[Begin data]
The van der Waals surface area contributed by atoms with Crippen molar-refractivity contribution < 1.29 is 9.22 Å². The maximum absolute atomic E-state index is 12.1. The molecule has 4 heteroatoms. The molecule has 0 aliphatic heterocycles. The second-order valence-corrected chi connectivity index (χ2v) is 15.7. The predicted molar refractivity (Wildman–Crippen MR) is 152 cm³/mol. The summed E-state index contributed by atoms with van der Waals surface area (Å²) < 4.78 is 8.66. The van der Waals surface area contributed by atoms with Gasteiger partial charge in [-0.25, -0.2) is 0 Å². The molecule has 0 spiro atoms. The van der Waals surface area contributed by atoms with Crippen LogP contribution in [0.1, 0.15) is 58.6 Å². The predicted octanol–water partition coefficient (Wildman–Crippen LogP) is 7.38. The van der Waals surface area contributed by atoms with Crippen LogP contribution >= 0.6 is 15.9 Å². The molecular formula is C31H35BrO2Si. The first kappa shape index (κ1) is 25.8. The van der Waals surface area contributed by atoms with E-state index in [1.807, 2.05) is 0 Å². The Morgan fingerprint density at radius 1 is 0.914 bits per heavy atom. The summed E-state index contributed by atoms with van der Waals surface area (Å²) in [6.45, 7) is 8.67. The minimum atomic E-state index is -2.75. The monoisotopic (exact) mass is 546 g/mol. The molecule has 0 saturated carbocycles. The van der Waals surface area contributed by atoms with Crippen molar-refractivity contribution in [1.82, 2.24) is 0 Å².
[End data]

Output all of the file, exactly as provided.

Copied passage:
The van der Waals surface area contributed by atoms with Crippen molar-refractivity contribution < 1.29 is 9.22 Å². The maximum absolute atomic E-state index is 12.1. The molecule has 4 heteroatoms. The molecule has 0 aliphatic heterocycles. The second-order valence-corrected chi connectivity index (χ2v) is 15.7. The predicted molar refractivity (Wildman–Crippen MR) is 152 cm³/mol. The summed E-state index contributed by atoms with van der Waals surface area (Å²) < 4.78 is 8.66. The van der Waals surface area contributed by atoms with Gasteiger partial charge in [-0.25, -0.2) is 0 Å². The molecule has 0 spiro atoms. The van der Waals surface area contributed by atoms with Crippen LogP contribution in [0.1, 0.15) is 58.6 Å². The predicted octanol–water partition coefficient (Wildman–Crippen LogP) is 7.38. The van der Waals surface area contributed by atoms with Crippen LogP contribution >= 0.6 is 15.9 Å². The molecular formula is C31H35BrO2Si. The first kappa shape index (κ1) is 25.8. The van der Waals surface area contributed by atoms with E-state index in [1.807, 2.05) is 0 Å². The Morgan fingerprint density at radius 1 is 0.914 bits per heavy atom. The summed E-state index contributed by atoms with van der Waals surface area (Å²) in [6.45, 7) is 8.67. The minimum atomic E-state index is -2.75. The monoisotopic (exact) mass is 546 g/mol. The molecule has 0 saturated carbocycles. The van der Waals surface area contributed by atoms with Crippen molar-refractivity contribution in [1.82, 2.24) is 0 Å².